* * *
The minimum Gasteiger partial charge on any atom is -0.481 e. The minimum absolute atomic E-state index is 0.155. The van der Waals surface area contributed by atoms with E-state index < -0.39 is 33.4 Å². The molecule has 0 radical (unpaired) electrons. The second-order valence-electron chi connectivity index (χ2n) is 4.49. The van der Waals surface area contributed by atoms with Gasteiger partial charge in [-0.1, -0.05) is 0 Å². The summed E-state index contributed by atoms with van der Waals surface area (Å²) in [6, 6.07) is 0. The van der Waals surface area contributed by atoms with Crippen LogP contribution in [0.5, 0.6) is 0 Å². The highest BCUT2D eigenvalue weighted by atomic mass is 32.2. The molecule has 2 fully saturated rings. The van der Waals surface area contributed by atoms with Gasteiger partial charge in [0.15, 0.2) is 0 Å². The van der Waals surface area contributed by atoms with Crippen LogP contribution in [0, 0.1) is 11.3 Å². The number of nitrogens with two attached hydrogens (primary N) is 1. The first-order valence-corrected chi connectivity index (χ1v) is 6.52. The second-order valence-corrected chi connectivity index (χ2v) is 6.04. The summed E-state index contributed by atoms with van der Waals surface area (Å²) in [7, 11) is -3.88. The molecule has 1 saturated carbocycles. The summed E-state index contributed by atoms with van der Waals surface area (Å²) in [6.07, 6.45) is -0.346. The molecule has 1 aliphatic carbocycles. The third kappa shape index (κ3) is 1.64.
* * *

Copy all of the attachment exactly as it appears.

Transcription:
The minimum Gasteiger partial charge on any atom is -0.481 e. The minimum absolute atomic E-state index is 0.155. The van der Waals surface area contributed by atoms with E-state index < -0.39 is 33.4 Å². The molecule has 0 radical (unpaired) electrons. The second-order valence-electron chi connectivity index (χ2n) is 4.49. The van der Waals surface area contributed by atoms with Gasteiger partial charge in [-0.1, -0.05) is 0 Å². The summed E-state index contributed by atoms with van der Waals surface area (Å²) in [6, 6.07) is 0. The van der Waals surface area contributed by atoms with Crippen LogP contribution in [0.5, 0.6) is 0 Å². The highest BCUT2D eigenvalue weighted by atomic mass is 32.2. The molecule has 2 fully saturated rings. The van der Waals surface area contributed by atoms with Gasteiger partial charge in [0.15, 0.2) is 0 Å². The van der Waals surface area contributed by atoms with Crippen LogP contribution in [0, 0.1) is 11.3 Å². The number of nitrogens with two attached hydrogens (primary N) is 1. The first-order valence-corrected chi connectivity index (χ1v) is 6.52. The second-order valence-corrected chi connectivity index (χ2v) is 6.04. The summed E-state index contributed by atoms with van der Waals surface area (Å²) in [7, 11) is -3.88. The molecule has 1 saturated carbocycles. The summed E-state index contributed by atoms with van der Waals surface area (Å²) in [6.07, 6.45) is -0.346. The molecule has 1 aliphatic carbocycles. The third kappa shape index (κ3) is 1.64.